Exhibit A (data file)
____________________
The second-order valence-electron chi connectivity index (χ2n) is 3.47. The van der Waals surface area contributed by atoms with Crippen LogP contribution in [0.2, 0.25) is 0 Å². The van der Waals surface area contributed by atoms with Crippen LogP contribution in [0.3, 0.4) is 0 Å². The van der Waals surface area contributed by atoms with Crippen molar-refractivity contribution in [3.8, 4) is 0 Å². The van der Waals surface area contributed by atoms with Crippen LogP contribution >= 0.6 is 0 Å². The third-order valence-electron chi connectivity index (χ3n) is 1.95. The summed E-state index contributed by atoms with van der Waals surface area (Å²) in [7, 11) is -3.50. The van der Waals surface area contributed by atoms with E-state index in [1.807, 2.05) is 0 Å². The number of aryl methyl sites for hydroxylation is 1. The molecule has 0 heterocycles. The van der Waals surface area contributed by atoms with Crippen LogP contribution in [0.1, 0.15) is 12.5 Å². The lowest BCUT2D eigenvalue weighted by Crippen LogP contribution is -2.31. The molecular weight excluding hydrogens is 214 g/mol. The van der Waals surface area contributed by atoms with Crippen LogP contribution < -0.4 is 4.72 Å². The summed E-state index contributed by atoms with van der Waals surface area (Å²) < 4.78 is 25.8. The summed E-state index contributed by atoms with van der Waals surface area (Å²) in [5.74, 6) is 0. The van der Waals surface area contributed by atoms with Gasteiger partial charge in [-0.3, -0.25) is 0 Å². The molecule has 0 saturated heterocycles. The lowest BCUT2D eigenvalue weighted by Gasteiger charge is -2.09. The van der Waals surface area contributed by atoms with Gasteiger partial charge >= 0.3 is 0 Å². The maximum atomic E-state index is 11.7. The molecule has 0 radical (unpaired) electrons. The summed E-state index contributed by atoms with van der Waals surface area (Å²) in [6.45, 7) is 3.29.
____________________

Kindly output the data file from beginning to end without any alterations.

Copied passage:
The second-order valence-electron chi connectivity index (χ2n) is 3.47. The van der Waals surface area contributed by atoms with Crippen LogP contribution in [0.2, 0.25) is 0 Å². The van der Waals surface area contributed by atoms with Crippen LogP contribution in [0.3, 0.4) is 0 Å². The van der Waals surface area contributed by atoms with Crippen molar-refractivity contribution in [3.8, 4) is 0 Å². The van der Waals surface area contributed by atoms with Crippen LogP contribution >= 0.6 is 0 Å². The third-order valence-electron chi connectivity index (χ3n) is 1.95. The summed E-state index contributed by atoms with van der Waals surface area (Å²) in [7, 11) is -3.50. The van der Waals surface area contributed by atoms with E-state index in [1.807, 2.05) is 0 Å². The number of aryl methyl sites for hydroxylation is 1. The molecule has 0 heterocycles. The van der Waals surface area contributed by atoms with Crippen LogP contribution in [0.1, 0.15) is 12.5 Å². The lowest BCUT2D eigenvalue weighted by Crippen LogP contribution is -2.31. The molecular weight excluding hydrogens is 214 g/mol. The van der Waals surface area contributed by atoms with Crippen LogP contribution < -0.4 is 4.72 Å². The summed E-state index contributed by atoms with van der Waals surface area (Å²) < 4.78 is 25.8. The summed E-state index contributed by atoms with van der Waals surface area (Å²) in [5.74, 6) is 0. The van der Waals surface area contributed by atoms with Gasteiger partial charge in [-0.3, -0.25) is 0 Å². The molecule has 0 saturated heterocycles. The lowest BCUT2D eigenvalue weighted by Gasteiger charge is -2.09. The van der Waals surface area contributed by atoms with Gasteiger partial charge >= 0.3 is 0 Å². The maximum atomic E-state index is 11.7. The molecule has 0 radical (unpaired) electrons. The summed E-state index contributed by atoms with van der Waals surface area (Å²) in [6.45, 7) is 3.29.